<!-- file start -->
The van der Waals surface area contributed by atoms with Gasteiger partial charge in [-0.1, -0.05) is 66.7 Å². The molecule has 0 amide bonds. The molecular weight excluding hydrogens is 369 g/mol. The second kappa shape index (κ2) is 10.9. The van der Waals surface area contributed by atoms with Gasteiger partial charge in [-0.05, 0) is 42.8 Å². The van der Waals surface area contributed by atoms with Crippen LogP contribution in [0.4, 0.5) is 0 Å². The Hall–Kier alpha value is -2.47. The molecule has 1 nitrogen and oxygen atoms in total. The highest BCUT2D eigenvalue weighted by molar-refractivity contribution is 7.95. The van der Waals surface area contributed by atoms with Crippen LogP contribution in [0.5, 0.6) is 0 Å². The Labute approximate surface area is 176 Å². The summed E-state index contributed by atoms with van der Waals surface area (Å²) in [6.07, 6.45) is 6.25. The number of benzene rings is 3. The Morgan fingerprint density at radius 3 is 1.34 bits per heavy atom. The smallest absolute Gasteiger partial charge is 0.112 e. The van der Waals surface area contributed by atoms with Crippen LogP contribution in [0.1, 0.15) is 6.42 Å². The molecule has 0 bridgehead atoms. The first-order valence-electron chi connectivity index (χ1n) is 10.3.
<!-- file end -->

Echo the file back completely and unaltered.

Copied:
The van der Waals surface area contributed by atoms with Gasteiger partial charge in [-0.1, -0.05) is 66.7 Å². The molecule has 0 amide bonds. The molecular weight excluding hydrogens is 369 g/mol. The second kappa shape index (κ2) is 10.9. The van der Waals surface area contributed by atoms with Gasteiger partial charge in [-0.05, 0) is 42.8 Å². The van der Waals surface area contributed by atoms with Crippen LogP contribution in [0.4, 0.5) is 0 Å². The Hall–Kier alpha value is -2.47. The molecule has 1 nitrogen and oxygen atoms in total. The highest BCUT2D eigenvalue weighted by molar-refractivity contribution is 7.95. The van der Waals surface area contributed by atoms with Crippen LogP contribution in [0.5, 0.6) is 0 Å². The Labute approximate surface area is 176 Å². The summed E-state index contributed by atoms with van der Waals surface area (Å²) in [6.07, 6.45) is 6.25. The number of benzene rings is 3. The Morgan fingerprint density at radius 3 is 1.34 bits per heavy atom. The smallest absolute Gasteiger partial charge is 0.112 e. The van der Waals surface area contributed by atoms with Crippen LogP contribution in [0.1, 0.15) is 6.42 Å². The molecule has 0 bridgehead atoms. The first-order valence-electron chi connectivity index (χ1n) is 10.3.